EO Atlanta member Kelvin Slater and his wife, Mandy, have launched several restaurants during their marriage.
It’s true that you should treat your business partnership like a marriage. After all, it’s important whom you select and no matter who that person is you’ll have to work hard at it. It’s also good advice to treat your marriage like a business partnership, in that both require commitment, communication and a shared view of values and goals. But what about when your business partner and your marriage partner are the same person? That requires a new rulebook entirely!
That’s the situation for EO Atlanta member Kelvin Slater (pictured at left) and his wife, Mandy. The couple, married for 14 years, opened their first restaurant together just two weeks after their wedding. The duo’s love for the hospitality industry began long before they ever met when they worked for restaurants in various capacities. Eventually, their paths crossed.
“She was the best hire I ever made,” Kelvin says of the moment he met and hired Mandy onto the Chili’s restaurant team he managed. With an understanding of both the service and cuisine side of the industry, the couple has since parlayed their strengths into several successful businesses.
In Their Industry
They started their first joint venture, Blue Moon Pizza, in 2003. While the Slaters dreamed up unique concoctions, they stayed true to what they deemed core values: making the customer feel at home, attending to every detail and providing consistency in the quality of service and food. Blue Moon Pizza grew from 10 employees to five locations across Atlanta and into Florida. In 2015, the Slaters sold the legacy to explore other endeavors.
For their next undertaking, the Slaters wanted an opportunity to create a holistic dining experience on a level that Atlanta had never seen. Ponce City Market presented that opportunity. In the highly anticipated rooftop space, the couple developed two concepts: Skyline Park, a nostalgic carnival-themed amusement park, and Nine Mile Station, a modern beer garden with an unparalleled, panoramic view of the Atlanta skyline.
In Their Community
Heavily involved in their community, the Slaters partner closely with charities and community organizations to give back to the city that has supported them. They are avid supporters of Junior Achievement, a nonprofit that prepares children for the real world through simulated scenarios. Kelvin serves on the Georgia Restaurant Association’s board of directors. Most importantly, the Slaters love to spend time together as a family with their two children and two dogs.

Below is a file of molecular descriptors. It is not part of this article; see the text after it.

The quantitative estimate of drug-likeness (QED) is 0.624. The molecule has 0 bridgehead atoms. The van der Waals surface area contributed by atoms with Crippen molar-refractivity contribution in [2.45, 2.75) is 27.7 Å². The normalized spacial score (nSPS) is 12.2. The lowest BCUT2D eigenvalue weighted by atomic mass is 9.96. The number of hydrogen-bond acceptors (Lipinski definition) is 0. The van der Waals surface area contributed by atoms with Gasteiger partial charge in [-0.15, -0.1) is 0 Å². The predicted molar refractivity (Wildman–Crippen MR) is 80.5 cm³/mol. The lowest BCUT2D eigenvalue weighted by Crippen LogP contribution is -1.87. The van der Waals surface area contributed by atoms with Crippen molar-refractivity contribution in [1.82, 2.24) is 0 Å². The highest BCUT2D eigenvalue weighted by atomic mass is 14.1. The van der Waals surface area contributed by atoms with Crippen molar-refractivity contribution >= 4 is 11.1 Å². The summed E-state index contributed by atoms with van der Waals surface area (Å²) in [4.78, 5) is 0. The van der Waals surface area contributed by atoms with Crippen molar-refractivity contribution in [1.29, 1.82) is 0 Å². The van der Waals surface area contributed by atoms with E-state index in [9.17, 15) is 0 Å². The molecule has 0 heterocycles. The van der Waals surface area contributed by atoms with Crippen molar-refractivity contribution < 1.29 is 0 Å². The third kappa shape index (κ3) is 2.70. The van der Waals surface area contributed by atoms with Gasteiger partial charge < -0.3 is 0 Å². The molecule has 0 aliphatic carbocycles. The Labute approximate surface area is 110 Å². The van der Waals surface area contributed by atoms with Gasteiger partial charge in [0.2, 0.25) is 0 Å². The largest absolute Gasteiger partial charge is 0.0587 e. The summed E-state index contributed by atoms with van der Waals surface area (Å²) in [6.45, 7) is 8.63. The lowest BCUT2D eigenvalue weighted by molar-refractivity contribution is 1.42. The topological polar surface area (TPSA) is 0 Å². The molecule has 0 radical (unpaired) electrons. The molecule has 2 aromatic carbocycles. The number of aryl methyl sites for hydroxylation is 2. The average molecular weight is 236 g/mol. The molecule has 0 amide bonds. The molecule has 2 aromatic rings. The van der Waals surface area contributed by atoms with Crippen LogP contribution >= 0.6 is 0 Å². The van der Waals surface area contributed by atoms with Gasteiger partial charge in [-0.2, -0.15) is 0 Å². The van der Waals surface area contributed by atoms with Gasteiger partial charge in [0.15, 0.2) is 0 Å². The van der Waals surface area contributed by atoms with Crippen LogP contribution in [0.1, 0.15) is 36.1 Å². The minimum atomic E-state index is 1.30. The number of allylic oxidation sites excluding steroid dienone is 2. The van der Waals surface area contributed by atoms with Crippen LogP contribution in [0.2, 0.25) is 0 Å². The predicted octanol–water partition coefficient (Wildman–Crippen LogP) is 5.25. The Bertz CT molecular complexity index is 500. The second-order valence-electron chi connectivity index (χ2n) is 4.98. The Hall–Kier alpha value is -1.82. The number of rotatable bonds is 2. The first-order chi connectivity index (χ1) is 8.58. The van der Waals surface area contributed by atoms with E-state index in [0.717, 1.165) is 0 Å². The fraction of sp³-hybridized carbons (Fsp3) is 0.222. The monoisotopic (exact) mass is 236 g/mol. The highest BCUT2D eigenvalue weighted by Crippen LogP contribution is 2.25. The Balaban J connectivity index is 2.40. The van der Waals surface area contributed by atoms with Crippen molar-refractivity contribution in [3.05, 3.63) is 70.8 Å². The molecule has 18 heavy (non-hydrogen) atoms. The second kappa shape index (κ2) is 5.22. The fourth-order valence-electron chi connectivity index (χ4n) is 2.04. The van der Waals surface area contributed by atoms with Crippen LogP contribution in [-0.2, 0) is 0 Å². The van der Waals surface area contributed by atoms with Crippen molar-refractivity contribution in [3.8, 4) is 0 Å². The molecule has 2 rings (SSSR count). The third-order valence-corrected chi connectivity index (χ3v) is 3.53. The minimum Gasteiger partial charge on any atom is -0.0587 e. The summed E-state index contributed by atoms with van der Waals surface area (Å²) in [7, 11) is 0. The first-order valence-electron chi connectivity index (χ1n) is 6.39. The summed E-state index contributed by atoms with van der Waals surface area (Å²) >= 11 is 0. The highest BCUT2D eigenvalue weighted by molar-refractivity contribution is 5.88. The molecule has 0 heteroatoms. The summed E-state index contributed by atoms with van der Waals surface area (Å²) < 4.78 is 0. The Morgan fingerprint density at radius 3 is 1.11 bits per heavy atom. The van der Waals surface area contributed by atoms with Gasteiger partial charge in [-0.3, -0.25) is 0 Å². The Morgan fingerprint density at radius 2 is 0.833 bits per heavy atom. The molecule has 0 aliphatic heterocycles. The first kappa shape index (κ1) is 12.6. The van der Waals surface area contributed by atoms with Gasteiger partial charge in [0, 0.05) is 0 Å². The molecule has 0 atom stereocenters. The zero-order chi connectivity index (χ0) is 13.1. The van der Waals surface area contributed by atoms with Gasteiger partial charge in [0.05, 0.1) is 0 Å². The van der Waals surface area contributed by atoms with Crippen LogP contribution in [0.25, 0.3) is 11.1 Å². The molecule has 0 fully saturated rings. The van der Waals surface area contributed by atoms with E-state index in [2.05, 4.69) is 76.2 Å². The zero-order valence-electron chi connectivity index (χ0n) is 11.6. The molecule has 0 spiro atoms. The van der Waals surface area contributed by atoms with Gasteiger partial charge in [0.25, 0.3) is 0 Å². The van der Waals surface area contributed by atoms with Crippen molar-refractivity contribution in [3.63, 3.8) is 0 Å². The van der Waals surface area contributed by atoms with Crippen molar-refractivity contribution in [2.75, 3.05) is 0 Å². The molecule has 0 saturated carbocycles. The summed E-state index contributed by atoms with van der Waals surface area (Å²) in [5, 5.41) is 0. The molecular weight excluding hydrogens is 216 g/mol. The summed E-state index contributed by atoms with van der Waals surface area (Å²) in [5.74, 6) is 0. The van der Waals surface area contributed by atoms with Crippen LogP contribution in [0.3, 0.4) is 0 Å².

In Their Words
EO asked the couple a few questions about their unique experience. Here’s what they shared.
Was there one moment when you realized you would make great partners in both business and life?
Mandy: I’m not sure we thought too much into it. Since we met in the restaurant industry, we knew we shared similar passions and that our individual skills would complement each other. So, when Kelvin said he and his then-business-partner wanted to open a restaurant, I said “Great! Let’s do it!” I didn’t quite grasp the scope of what we were getting into. It grew significantly over time—but happily, we had the right combination to make it work.
How do you maximize business and personal productivity despite your differences?
Mandy: You definitely have to own your strengths and weaknesses to make a partnership work. We are complete opposites. Kelvin is the creative, free-spirit and I am the type-A, uptight, detail-oriented person. But, we went into it knowing each other’s obvious strengths and playing off of them. He focused on the kitchen, recipes and menu while I concentrated on service, bar and training. Over time, our responsibilities have changed quite a bit but remain very different. We’ve learned how to let each other stay in our own lane, but are not afraid to call each other out and hold each other accountable.
How does this all-in partnership impact your business and family life?
Mandy: One challenge is that you can never really turn it off. It is what you talk about all day, every day, and even on date nights. We consciously set aside time each week to talk about our marriage, kids and family life, to make sure we put the necessary focus on them. On a positive note, we’ve been amazed just how much we are capable of accomplishing together and how much we truly need each other to make it work―as different as we both are.
How has your EO experience impacted your entrepreneurial journey and leadership style?
Kelvin: The EO experience has connected us with others who are living the entrepreneurial life. They’re invaluable as a sounding board for support and advice. It has helped us think outside the box while remaining true to our core values and goals. I feel like we’ve both become much more confident in our leadership styles.
Any thoughts for others contemplating “couples entrepreneurship”?
Kelvin: It’s of huge value to have conversations on the front end about who will do what and how you will also balance family and children if that may someday be a factor. You have to understand that you are in this business together―for better or for worse―just like in your marriage. It’s a big commitment, but the benefits of working every day and building a successful venture with the person you love make it well worth the time and effort.
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